You can argue all day that people are terrorizing us because of this or that reason but you can’t change the past. There is nothing that would appease Bin Ladin and his ilk. No change in foreign policy is going to get them to somehow give up on the idea of destroying the West and the U.S. in particular. Even if you blame the Mullahs being in power on the U.S. support of the Shah, so what? Admitting that isn’t going to make the Mullahs stop hating us. At best this kind of thinking just advocates throwing ourselves at the mercy of our enemies and profusely apologizing for our sins. That kind of action usually breads more aggression from enemies rather than less.

  21. “There is nothing that would appease Bin Ladin and his ilk.”

    It is not too late to change our foreign policy. I think you’d be surprised how fast terrorism would end against American citizens if we ended our belligerant, meddling foreign policy. The fact that there have been no major acts of terrorism in the US since 9/11 doesn’t mean there won’t be any in the future. I believe they are taking their time to plan and eventually deliver a major blow against us. The more we engage in wars in Iraq, Afghanistan, Iran, and the more we continue to support Israel, the more we are stirring up the terrorist hornets nest. I know alot of people can’t accept this because of an overblown lust for war. What a boring day that will be for our hawks if they are no longer able to engage in wars.

  22. So Jake,

    After 9-11 when 2800 Americans died, the Taliban in Afghanistan was found to be supporting and harboring the people who funded planed and executed the attack. You sollution would have been to do nothing about it and let Al Quada and and the Taliban off scott free and have a free attack and 2800 dead Americans because doing so would just create more terrorists? If you think that you are just a fucking troll.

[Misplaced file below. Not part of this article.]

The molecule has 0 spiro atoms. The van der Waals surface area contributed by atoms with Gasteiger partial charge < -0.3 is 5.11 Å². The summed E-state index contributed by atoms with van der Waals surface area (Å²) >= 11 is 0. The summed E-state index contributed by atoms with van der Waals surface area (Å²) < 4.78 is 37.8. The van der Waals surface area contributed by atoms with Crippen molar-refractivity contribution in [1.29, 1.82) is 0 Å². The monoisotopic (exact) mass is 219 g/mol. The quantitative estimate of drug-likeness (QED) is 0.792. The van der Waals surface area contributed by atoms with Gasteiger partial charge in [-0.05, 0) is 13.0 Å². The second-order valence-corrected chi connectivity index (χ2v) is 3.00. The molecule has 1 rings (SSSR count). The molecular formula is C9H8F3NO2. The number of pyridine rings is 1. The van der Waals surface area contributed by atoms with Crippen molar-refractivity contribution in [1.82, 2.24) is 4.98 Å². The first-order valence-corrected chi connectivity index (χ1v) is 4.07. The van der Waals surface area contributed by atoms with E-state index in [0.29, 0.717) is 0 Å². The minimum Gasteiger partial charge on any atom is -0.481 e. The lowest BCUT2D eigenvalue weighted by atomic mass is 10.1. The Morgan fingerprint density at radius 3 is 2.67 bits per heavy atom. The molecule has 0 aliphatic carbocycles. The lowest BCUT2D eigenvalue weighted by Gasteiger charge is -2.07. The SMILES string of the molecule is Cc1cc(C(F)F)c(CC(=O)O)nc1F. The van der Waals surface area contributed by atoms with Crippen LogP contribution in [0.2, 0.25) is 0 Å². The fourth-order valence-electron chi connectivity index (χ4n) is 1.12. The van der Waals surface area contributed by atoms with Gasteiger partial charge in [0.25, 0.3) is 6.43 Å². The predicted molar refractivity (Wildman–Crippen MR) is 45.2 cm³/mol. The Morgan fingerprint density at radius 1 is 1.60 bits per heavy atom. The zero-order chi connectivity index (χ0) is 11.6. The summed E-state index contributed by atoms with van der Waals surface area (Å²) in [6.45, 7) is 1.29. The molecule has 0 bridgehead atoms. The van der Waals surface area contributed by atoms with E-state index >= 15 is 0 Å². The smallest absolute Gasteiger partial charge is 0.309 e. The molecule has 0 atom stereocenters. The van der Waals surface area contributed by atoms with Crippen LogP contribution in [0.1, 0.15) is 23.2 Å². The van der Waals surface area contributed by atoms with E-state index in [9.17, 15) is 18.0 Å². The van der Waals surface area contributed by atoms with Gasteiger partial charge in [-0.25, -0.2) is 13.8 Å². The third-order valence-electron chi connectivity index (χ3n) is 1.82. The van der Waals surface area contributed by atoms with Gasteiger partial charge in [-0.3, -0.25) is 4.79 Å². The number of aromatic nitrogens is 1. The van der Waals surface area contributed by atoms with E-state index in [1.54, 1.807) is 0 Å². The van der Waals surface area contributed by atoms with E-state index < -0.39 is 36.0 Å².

23. “After 9-11 when 2800 Americans died, the Taliban in Afghanistan was found to be supporting and harboring the people who funded planed and executed the attack. You sollution would have been to do nothing about it and let Al Quada and and the Taliban off scott free and have a free attack and 2800 dead Americans because doing so would just create more terrorists? If you think that you are just a fucking troll.”

    I guess I’m not a fucking troll because I don’t believe that. By all means we should go after those responsible, but that doesn’t include invading Iraq. We have no evidence that Saddam Hussain had anything to do with it.

  24. Would the last one out of the GOP tent please extinguish the prayer candles.

  25. He posits that the reason the United States is targetted by existing terrorist groups is becasue we provide aid to the governments they oppose.

    True, and what I meant to type but got all garble-fingered. Doesn’t change my questions.

  26. “I guess I’m not a fucking troll because I don’t believe that. By all means we should go after those responsible, but that doesn’t include invading Iraq. We have no evidence that Saddam Hussain had anything to do with it.”

    Then answer my question, how do we do that without a military, FBI CIA and the like? How does a truly limited government do anything about Afghanistan. Take Iraq out of it for a moment.

  27. So basically, Greenhut discovered that Republican message about small government was just rhetoric. Join the club.

    But the comments above bring up an interesting point. Where does one go if one isn’t ready for the radical neoanarchism of the official LP platform? Why are the only choices between business-as-usual and marginalizing extremism?

  28. Well, for starters, one could go the route of staying out of everyone else’s business and securing our borders and looking for threats from within our own country from people who already made it in. Oh, but that wouldn’t cost as much money, so that’s out…

  29. I’m curious as to where John would draw the lines delimiting government power. Libertarians quote Bourne’s maxim, War is the health of the state, for a reason.

    If the advent of the suppression of the Al Qaeda/Taliban nexus in Afghanistan had been accompanied by a committment to restrained non-defense spending and a reluctance to advance new domestic programs and regulations, a case could be made that Bush-style “conservatism” was making use of one of government’s legitimate reasons for existence: the common defense. A “war budget” that sacrificed butter for guns and compensated for the tax cuts needed to kick-start the economy after the shock it took due to 9/11 by cutting back on pork would have made sense. But what did we get? Spending exploded on all fronts. The Bushies launched a massive new Medicare entitlement program, and the Feds got their mitts further into such state and local bailiwicks as publik skooling. How is the metastasization of non-defense spending justified in conservative or libertarian terms?

    Kevin